At times members of the Supreme Court, including Justice Scalia, have said the words of the Constitution should be read in ordinary language. But recent majority opinions in the Confrontation Clause, like Crawford v. Washington and Giles v. California, written by none other than Justice Scalia, are more consistent with the view expressed by Mike Rappaport and me that the Constitution is written in the language of the law. That language includes ordinary language but also terms that have a distinctly legal meaning as well as legal interpretive rules.
The Confrontation Clause provides that “in criminal prosecutions, the accused shall have the right . . . to be confronted with witnesses against him.” In Crawford the state wanted to introduce a tape recorded statement made by the defendant’s wife to the police. The statement appeared reliable but the defendant had not been afforded the opportunity to cross examine the witness. The Court in an opinion by Justice Antonin Scalia recognized that the question of whether the clause applies only to witnesses at trial is not answered by the “Constitution’s text . . . alone.” Justice Scalia stated that “One could plausibly read “witnesses against” a defendant to mean those who actually testify at trial, those whose statements are offered at trial or something in-between.”
To resolve this uncertainty, Justice Scalia looked at the legal meaning of the constitutional provision.Scalia argued that the “founding generation’s immediate source of “the concept” of the “right to confront one’s accusers” was the common law. The common law treated witnesses who testified outside the scope of trial as subject to the right of confrontation. Indeed, the civil law abuses at which the common law right of confrontation was aimed occurred largely outside the context of trial. Thus, if the right to confront witnesses were understood in ordinary language, the meaning of witness would be at best ambiguous. But once its common law or legal meaning was considered, its meaning became clear.
The content of confrontation rights is also vague if the term confrontation is viewed in ordinary language. But the Court instead understood the term from the perspective of the language of the law by considering its common law meaning to determine the precise content of the right. The Court stated: “As the English authorities, the common law in 1791 conditioned admissibility of an absent witness’s examination on unavailability and a prior opportunity to cross-examine. The Sixth Amendment therefore incorporates those limitations. The numerous early state decisions applying the same test confirm that these principles were received as part of the common law in this country.” Once again the language of the law gives clear meaning to a term that was vague if treated as written in ordinary language.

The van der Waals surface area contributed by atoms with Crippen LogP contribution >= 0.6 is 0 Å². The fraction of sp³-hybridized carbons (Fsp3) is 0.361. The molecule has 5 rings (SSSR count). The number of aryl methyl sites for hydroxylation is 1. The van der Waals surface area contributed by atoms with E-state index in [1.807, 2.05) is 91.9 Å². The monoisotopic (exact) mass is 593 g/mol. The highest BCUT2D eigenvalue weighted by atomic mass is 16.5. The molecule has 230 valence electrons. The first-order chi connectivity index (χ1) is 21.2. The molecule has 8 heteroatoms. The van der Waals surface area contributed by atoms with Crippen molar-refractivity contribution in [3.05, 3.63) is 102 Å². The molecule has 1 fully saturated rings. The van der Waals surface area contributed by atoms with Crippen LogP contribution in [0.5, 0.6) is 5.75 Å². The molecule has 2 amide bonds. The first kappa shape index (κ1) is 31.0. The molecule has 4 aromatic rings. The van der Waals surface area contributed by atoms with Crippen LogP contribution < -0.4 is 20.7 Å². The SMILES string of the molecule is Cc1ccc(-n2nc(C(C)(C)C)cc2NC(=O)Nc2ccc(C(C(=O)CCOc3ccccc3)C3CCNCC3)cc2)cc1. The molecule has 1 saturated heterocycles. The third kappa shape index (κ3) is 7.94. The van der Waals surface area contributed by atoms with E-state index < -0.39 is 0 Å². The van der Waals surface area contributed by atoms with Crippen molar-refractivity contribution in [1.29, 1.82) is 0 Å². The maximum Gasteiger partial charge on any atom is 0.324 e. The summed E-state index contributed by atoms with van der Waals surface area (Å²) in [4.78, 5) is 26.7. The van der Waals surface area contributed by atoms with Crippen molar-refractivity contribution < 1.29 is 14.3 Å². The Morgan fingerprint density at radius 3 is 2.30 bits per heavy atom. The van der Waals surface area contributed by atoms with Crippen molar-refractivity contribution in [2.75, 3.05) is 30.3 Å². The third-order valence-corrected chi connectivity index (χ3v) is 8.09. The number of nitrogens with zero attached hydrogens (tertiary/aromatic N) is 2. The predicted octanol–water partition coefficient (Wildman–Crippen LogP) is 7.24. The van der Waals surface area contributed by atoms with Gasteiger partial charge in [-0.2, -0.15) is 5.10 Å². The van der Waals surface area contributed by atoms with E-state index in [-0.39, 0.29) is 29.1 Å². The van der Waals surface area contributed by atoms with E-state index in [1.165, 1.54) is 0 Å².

In Giles the Court defined the circumstances in which the right of confrontation can be forfeited. In that case the defendant had killed the witness whose testimony was to be introduced without the benefit of cross examination. The Court again looked at the common law and concluded that defendant forfeited his right only if he made the witness unavailable with the design of preventing the witnesses’ testimony. The Court was again clear that it was bound by the legal meaning , not the ordinary meaning of the language: The Clause is “most naturally read as a reference to the right of confrontation at common law, admitting only those exceptions established at the time of the founding.”
Thus, the originalist jurisprudence of the Confrontation Clause cannot be accounted for by the ordinary language view. It also illustrates several important propositions about the language of the law. The Court can choose the language of the law over the ordinary language when the terms at issue appear ambiguous as between ordinary language and legal language. The Crawford Court’s treatment of “witnesses” in the language of the law is an example of such a reading. The Court can also read the language of the law to find a meaning not present at all in ordinary language. Giles’s decision about when the right of confrontation is forfeited finds a meaning in the Clause not present in ordinary language, but only in the language of the law. More generally, the jurisprudence of the Confrontation Clause shows how the language of the law can condense information in just a few words: it is both a shorthand that allows for concision and a reference to prior rules that allows for precision
It is true that Gary Lawson has suggested that Crawford and Giles may be wrong to focus on the understanding of the Confrontation Clause at the time of the original Constitution. Given that Crawford and Giles were state cases, the relevant question is the meaning of Confrontation Clause as incorporated by the Fourteenth Amendment. But even if Professor Lawson is correct, these cases show how the Confrontation Clause as applied to the federal government requires a legal reading of the Constitution. And it seems unlikely that the incorporated meaning will be able to avoid considerations of legal meaning even if the meaning sought will depend on legal understandings at the time of the enactment of the Fourteenth Amendment.